Wes – actually its the other way round, a rise in UKIP identification amongst new panellists would depress the level of Green support unless the weighting targets were updated to accommodate it. Now they have been, Green support should also increase marginally (though again, less than 1% difference)

    TheSheep – trade secrets ;). Actually it’s a case of determining what proportions of the working panel are people who joined since the last review, and tracking party ID changes at the individual level to come up with notional national figures for party ID now, them combining them together to come up with new targets.

  9. It strikes me that if such review makes so little difference, we can conclude that previous YG results for the last year have been reliable in that regard.

    One thing about these daily results also strikes me. It would be advisable to take an average of the last fortnight prior to the GE and take that as being the best forecast, rather than get excited about an unusual result one day before.

  10. @Colin

    A 2015 election campaign in Rotherham based on the recent report would become extremely ugly and be based on grotesque stereo-typing, and what would amount to be a racial slur.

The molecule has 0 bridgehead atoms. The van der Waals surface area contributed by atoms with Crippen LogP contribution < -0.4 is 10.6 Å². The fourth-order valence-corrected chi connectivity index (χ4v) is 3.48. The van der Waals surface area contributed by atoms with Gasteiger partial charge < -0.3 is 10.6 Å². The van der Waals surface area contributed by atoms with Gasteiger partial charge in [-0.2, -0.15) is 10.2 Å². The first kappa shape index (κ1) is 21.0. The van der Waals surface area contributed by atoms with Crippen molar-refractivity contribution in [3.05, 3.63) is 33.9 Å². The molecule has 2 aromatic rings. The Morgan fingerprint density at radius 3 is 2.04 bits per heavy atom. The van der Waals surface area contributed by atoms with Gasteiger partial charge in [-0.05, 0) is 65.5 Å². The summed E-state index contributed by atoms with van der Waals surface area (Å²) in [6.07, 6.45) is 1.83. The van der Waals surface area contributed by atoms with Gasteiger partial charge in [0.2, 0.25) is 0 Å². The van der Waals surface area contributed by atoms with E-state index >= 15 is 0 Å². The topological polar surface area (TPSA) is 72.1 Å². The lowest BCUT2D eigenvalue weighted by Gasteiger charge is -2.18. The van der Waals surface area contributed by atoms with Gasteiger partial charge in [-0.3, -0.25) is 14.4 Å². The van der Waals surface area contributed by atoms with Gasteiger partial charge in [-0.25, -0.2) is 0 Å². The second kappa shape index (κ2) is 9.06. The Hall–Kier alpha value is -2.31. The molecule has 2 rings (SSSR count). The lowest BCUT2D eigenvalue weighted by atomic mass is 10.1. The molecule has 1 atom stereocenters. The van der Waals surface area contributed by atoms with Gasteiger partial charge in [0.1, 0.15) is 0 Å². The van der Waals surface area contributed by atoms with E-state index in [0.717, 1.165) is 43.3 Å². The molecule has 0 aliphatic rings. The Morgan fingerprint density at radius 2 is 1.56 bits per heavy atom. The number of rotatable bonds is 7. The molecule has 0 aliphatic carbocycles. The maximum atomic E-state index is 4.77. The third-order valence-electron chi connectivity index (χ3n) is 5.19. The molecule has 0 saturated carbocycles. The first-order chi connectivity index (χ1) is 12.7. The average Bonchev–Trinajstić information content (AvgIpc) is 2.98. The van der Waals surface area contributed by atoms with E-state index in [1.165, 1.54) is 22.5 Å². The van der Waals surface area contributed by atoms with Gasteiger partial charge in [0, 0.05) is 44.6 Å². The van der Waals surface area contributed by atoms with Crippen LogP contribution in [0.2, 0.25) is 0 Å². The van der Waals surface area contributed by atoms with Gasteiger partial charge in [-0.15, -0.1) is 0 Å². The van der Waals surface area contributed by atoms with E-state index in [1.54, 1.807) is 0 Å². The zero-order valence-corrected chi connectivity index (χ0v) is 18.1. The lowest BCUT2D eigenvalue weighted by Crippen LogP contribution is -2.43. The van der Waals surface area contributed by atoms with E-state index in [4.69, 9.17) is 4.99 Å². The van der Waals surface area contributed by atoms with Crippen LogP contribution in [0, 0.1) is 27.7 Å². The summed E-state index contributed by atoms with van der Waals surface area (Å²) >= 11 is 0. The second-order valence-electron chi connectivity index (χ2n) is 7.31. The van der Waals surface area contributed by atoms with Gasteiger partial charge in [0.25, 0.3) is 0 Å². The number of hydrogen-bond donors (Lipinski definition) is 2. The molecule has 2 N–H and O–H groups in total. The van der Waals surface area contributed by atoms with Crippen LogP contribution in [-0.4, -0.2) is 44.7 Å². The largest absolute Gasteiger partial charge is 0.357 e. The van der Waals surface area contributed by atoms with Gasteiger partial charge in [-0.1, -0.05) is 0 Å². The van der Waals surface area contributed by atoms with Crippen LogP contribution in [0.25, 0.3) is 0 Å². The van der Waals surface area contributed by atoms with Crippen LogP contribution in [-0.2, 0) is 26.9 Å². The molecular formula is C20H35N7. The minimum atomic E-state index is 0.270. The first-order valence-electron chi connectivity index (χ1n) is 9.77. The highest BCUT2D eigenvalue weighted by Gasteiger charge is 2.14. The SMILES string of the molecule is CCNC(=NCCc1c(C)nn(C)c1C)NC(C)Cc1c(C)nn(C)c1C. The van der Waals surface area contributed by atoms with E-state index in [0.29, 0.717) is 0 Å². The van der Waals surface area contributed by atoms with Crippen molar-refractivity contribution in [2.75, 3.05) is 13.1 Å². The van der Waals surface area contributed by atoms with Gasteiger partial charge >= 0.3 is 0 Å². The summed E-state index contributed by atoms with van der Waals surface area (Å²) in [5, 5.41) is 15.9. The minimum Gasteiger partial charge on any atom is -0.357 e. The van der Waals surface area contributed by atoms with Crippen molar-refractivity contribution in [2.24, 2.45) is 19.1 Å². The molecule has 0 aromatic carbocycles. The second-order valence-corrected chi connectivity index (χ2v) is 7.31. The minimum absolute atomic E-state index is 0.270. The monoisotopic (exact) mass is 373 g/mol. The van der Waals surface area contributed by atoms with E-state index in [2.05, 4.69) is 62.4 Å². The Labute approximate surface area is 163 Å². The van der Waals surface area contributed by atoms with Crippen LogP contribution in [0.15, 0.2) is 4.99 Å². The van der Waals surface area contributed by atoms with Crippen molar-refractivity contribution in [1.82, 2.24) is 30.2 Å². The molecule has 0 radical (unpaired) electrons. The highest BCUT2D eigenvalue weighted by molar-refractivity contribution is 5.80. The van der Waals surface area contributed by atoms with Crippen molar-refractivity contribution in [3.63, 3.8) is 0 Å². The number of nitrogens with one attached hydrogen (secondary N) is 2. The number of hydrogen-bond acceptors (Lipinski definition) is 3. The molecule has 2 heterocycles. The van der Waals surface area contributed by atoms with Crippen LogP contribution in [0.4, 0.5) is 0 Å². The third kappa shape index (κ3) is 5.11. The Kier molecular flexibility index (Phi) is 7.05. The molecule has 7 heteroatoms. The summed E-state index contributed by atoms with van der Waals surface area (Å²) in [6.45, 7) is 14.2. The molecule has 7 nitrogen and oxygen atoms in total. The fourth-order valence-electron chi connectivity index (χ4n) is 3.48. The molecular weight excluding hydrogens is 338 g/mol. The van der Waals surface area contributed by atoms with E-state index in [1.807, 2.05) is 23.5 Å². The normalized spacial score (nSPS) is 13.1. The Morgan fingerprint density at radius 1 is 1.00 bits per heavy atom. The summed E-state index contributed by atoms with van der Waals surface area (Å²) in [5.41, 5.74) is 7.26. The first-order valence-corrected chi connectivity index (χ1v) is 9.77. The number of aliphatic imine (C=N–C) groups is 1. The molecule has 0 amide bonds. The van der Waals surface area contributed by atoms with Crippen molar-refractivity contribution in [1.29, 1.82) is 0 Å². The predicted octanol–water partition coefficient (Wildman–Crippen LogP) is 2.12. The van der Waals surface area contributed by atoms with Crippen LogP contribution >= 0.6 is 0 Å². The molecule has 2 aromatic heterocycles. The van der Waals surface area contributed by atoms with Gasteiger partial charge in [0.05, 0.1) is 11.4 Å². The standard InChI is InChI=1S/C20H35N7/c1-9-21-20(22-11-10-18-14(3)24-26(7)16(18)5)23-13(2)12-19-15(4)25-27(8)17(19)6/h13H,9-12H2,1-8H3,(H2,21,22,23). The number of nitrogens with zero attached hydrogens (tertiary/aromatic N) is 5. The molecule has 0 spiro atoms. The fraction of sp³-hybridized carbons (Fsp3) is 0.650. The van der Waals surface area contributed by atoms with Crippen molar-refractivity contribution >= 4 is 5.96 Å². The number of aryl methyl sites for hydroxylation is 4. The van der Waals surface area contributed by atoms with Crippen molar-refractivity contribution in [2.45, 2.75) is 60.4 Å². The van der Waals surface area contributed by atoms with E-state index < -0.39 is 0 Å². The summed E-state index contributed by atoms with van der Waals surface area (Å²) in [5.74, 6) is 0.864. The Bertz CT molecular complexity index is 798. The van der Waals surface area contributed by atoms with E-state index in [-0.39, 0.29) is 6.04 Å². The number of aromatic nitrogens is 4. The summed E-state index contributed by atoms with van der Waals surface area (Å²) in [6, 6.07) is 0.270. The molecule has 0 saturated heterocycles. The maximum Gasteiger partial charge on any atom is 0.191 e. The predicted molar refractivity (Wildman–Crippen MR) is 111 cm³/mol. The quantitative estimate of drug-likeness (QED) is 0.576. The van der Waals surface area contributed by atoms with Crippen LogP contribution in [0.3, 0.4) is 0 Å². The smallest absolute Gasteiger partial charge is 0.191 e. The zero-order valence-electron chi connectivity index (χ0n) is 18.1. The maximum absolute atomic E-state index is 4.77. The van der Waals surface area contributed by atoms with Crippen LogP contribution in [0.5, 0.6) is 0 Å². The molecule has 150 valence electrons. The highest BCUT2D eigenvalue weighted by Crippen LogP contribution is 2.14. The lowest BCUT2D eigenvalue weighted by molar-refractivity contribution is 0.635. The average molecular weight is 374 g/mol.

Abusers exist in all communities, regardless of skin colour, religion or any other factor. The fact that abusers examined in the report from Rotherham came from one part of society tells us that abusers stick together within their communities.

    It does not tell us that abusers always come from that community, or that this community has more abusers proportionately within it.

    The failure of the authorities to deal with what has gone on requires action, but I know with a sinking heart how a campaign at the next GE based on this will rapidly turn into a disgraceful racial slur.

  11. @AW

    Thanks! Thought it might be… Secret sauce and all that…

  12. Catmanjeff – Yes, there is a danger that this issue (horrendous though it is) could become the major part of local politicking in 2015.
    It seems to me that the right response (morally and politically) is for all those senior figures implicated – not just R. Stone, but Shaun Wright (PCC), the key Police senior officer, and the RMBC senior officer for childrens issues – to resign or otherwise leave their posts. Wright was the Cabinet member for childrens issues from 2005-10 so cannot escape responsibility IMHO.
    I accept what Catmanjeff says about ‘perps stick together’ ; but there clearly IS a particular problem within the Asian community – possibly cos young/single women are so unavailable within that society for ‘normal’ relationships. The community itself needs to acknowledge the problem and to be at the front of efforts to stamp it out – politically correct handwringing from white middle-class “small l” liberals (like me) won’t resolve it.